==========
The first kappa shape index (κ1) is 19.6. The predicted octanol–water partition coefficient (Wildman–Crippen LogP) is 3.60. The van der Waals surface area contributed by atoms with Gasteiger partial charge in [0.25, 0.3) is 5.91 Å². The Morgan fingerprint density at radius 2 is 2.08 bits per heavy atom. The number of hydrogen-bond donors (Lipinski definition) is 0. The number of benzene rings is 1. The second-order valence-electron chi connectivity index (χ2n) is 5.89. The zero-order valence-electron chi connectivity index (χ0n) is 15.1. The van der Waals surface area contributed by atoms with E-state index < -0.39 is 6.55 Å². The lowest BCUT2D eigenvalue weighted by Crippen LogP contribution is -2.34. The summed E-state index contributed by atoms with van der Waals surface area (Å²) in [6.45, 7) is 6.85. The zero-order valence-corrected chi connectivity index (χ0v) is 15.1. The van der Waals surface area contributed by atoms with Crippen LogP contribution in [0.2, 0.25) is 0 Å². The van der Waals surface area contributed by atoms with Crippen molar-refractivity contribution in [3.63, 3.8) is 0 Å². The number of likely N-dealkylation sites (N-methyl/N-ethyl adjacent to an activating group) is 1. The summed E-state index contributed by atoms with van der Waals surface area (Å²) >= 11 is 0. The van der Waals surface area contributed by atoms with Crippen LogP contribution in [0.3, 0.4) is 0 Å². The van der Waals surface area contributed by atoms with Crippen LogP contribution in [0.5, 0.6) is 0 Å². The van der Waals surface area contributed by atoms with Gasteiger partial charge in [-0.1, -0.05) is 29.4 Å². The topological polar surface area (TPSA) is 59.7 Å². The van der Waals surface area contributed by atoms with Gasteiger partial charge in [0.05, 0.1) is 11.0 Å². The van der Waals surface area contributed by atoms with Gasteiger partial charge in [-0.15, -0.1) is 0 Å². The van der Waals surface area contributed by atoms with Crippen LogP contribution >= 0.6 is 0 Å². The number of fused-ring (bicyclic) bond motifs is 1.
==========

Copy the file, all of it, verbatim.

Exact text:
The first kappa shape index (κ1) is 19.6. The predicted octanol–water partition coefficient (Wildman–Crippen LogP) is 3.60. The van der Waals surface area contributed by atoms with Gasteiger partial charge in [0.25, 0.3) is 5.91 Å². The Morgan fingerprint density at radius 2 is 2.08 bits per heavy atom. The number of hydrogen-bond donors (Lipinski definition) is 0. The number of benzene rings is 1. The second-order valence-electron chi connectivity index (χ2n) is 5.89. The zero-order valence-electron chi connectivity index (χ0n) is 15.1. The van der Waals surface area contributed by atoms with E-state index < -0.39 is 6.55 Å². The lowest BCUT2D eigenvalue weighted by Crippen LogP contribution is -2.34. The summed E-state index contributed by atoms with van der Waals surface area (Å²) in [6.45, 7) is 6.85. The zero-order valence-corrected chi connectivity index (χ0v) is 15.1. The van der Waals surface area contributed by atoms with Crippen LogP contribution in [0.2, 0.25) is 0 Å². The van der Waals surface area contributed by atoms with Crippen molar-refractivity contribution in [3.63, 3.8) is 0 Å². The number of likely N-dealkylation sites (N-methyl/N-ethyl adjacent to an activating group) is 1. The summed E-state index contributed by atoms with van der Waals surface area (Å²) >= 11 is 0. The van der Waals surface area contributed by atoms with Crippen LogP contribution in [0.3, 0.4) is 0 Å². The van der Waals surface area contributed by atoms with Crippen LogP contribution in [0.5, 0.6) is 0 Å². The van der Waals surface area contributed by atoms with Gasteiger partial charge in [-0.1, -0.05) is 29.4 Å². The topological polar surface area (TPSA) is 59.7 Å². The van der Waals surface area contributed by atoms with Gasteiger partial charge in [0.05, 0.1) is 11.0 Å². The van der Waals surface area contributed by atoms with Gasteiger partial charge in [-0.15, -0.1) is 0 Å². The van der Waals surface area contributed by atoms with Crippen LogP contribution >= 0.6 is 0 Å². The number of fused-ring (bicyclic) bond motifs is 1.